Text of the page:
Kip Chalmers, the ranking authorities on the train, insists that they go through the Taggart Tunnel in the Rockies as soon as possible and he informs the train workers he doesn’t care how they get him through. The location manager and stationmaster duck duty, and the train goes through the tunnel with a coal engine, triggering the death by suffocation of everybody on the train. Another train carrying munitions runs into the stalled train, triggering a surge and the collapse of the tunnel. It is a disaster of legendary proportions for Taggart Transcontinental. There really has actually been a moratorium on brains in the ranks at Taggart Transcontinental, now that nobody takes responsibility for anything any longer. Before the tragedy, a description of much of the travelers shows that practically all have them think in the platitudes of self-sacrifice and public well-being, however they are hypocritical in their own devotion to self-interest.

Chapter VIII is called “By Our Love”. Francisco gos to Dagny at her remote cabin. She has been staying there entirely alone for a month, and has been doing make-work jobs such as rebuilding the stairs and painting and repairing the cabin. When Francisco goes to her, and she to him, they welcome each other with old labels from their youth and kiss. He tries to tell her that she does not have to fight the looters any longer due to the fact that “It’s over” (615 ). However Dagny isn’t ready to become aware of Francisco’s and his good friends’ subversive actions, since she hears on the radio of the disaster at the Taggart Tunnel. In a flash she is gone, back to her job at Taggart Transcontinental. She knows now that Francisco has actually waited on her all these years, but even that understanding is not enough to hold her back from wanting to save her railroad.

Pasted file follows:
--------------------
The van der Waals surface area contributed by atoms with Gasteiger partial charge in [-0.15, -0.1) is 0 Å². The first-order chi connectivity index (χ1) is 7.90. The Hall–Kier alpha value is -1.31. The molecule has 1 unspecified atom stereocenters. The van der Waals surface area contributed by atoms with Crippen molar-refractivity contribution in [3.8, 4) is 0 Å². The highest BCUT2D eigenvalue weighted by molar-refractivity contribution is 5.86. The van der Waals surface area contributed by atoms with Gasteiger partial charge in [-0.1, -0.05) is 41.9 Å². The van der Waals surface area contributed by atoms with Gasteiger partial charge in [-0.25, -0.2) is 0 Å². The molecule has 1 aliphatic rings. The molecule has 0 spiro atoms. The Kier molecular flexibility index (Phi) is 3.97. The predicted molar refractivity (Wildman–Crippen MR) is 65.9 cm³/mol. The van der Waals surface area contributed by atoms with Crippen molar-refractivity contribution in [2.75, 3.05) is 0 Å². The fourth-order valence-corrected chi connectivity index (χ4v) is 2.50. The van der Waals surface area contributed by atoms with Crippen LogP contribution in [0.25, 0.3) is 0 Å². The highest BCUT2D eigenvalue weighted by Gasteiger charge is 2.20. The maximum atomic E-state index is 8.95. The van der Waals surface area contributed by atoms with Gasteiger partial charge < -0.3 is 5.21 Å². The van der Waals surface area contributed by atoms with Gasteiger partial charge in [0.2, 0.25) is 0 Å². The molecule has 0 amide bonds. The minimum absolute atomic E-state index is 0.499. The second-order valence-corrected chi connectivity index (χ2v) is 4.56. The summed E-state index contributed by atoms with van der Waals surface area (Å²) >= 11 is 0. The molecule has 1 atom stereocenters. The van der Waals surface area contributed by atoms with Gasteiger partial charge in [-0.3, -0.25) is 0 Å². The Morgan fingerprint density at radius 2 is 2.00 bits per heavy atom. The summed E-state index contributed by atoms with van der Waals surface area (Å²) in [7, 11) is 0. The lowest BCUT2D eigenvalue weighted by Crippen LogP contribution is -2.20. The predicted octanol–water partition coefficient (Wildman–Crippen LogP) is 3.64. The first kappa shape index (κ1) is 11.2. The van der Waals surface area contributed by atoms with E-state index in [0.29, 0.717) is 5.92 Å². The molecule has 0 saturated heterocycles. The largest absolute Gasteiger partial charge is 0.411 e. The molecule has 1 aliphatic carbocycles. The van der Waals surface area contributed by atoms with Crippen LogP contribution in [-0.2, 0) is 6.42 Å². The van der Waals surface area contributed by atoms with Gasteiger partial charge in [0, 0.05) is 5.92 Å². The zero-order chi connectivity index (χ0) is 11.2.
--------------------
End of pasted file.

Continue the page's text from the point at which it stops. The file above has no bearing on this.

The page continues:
The transcontinental traffic will be very difficult to preserve now that the tunnel through the Rockies is irreparably blocked, however Dagny manages to find a workaround solution by patching together other railroad’s tracks and developing new tracks over the gaps. This considerably lengthens the journey throughout the country, but the primary line is lastly brought back. She orders rails from Hank, and they have now both concern the realization that the looter federal government and parasites like Jim are using Hank and Dagnny’s devotion– their love– for their work to keep them in their jobs. Jim Taggart thinks about resigning, however he is buoyed up by the return of his sister and propped up only by her skills. Dagny is not angry with Hank due to the fact that he signed the Gift Certificate– she says they have actually both given in. Hank and Dagny resume their relationship.